Screenshot of a ratings screen in the Dasher app showing a 5% Acceptance rate and a 93% completion rate.
With only a 5% acceptance rate in this example, if this particular Dasher accepts their next order, they have a 95% chance of their acceptance rate going up and a 5% chance of it not changing. If they reject their next offer, the odds flip to 95% chance of it staying the same and 5% chance of it going down.

Does acceptance rate matter?

When it comes to your ability to continue delivering for Doordash, acceptance rate is meaningless. However, the Doordash Top Dasher program is an incentive program that provides extra perks for meeting certain criteria. It's a monthly reward, with one of the Top Dasher requirements being that you have a 70% acceptance rate on the last day of the month.

The question becomes whether you are better off rejecting more offers or having Top Dasher status. That is an individual decision only you can make.

Is it possible to have a 100% acceptance rate?

If you have accepted every single one of the last 100 delivery offers that Doordash sent you, you would have a 100% acceptance rate.

What is the minimum acceptance rate for Dashers?

There is no minimum rate requirement. Doordash does not and cannot require you to have a minimum rate.

What happens if my Doordash acceptance rate is at 0%

Nothing, other than you haven't done any Doordash deliveries for awhile. It takes time to get and reject 100 deliveries. However, there is no punishment or adverse action for having a zero percent acceptance rate.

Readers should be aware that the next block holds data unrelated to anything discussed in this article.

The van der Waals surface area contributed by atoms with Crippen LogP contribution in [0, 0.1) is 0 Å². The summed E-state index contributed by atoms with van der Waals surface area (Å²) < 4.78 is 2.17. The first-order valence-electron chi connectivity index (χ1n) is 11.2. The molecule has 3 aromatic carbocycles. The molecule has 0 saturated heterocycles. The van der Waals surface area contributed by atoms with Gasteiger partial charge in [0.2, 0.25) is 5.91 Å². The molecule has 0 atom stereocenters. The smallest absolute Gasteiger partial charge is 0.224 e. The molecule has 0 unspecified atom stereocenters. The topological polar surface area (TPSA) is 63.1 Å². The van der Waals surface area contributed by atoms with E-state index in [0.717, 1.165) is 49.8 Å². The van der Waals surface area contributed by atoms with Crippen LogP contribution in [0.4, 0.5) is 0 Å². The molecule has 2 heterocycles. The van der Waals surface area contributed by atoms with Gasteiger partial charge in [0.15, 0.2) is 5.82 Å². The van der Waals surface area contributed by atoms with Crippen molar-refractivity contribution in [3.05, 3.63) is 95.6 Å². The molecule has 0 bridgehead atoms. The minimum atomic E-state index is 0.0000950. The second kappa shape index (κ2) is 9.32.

Can Doordash fire you for a poor acceptance rate?

No. Doordash states in their contract that you cannot be required to accept offers. Also, as an independent contractor, delivering for Doordash is not a good job or any kind of job at all. You're self-employed as a Dasher, which means you cannot be fired.

Gig economy companies are not allowed to control the work of independent contractors. Requiring you to maintain a certain acceptance rate requirement is a violation of laws related to using independent contractors.

Will Doordash give you better offers if you have a high acceptance rate?

In February and March of 2022, I did an experiment to answer this question. I accepted 200 straight deliveries and tracked every detail. I found no evidence of improved delivery offers either as my acceptance rate increased or once I had achieved Top Dasher. You can read more about my attempt to discover if high acceptance rate means better offers here.

In the fall of 2022, Doordash rolled out a pilot program to several markets where they claimed that Dashers who accepted 50% or more of offers would get priority access on high paying offers. They defined high-paying orders by dollars per mile. In my market, it was $1.75 per mile. I did another experiment and found no improvement in order quality when my Doordash acceptance exceeded 50%.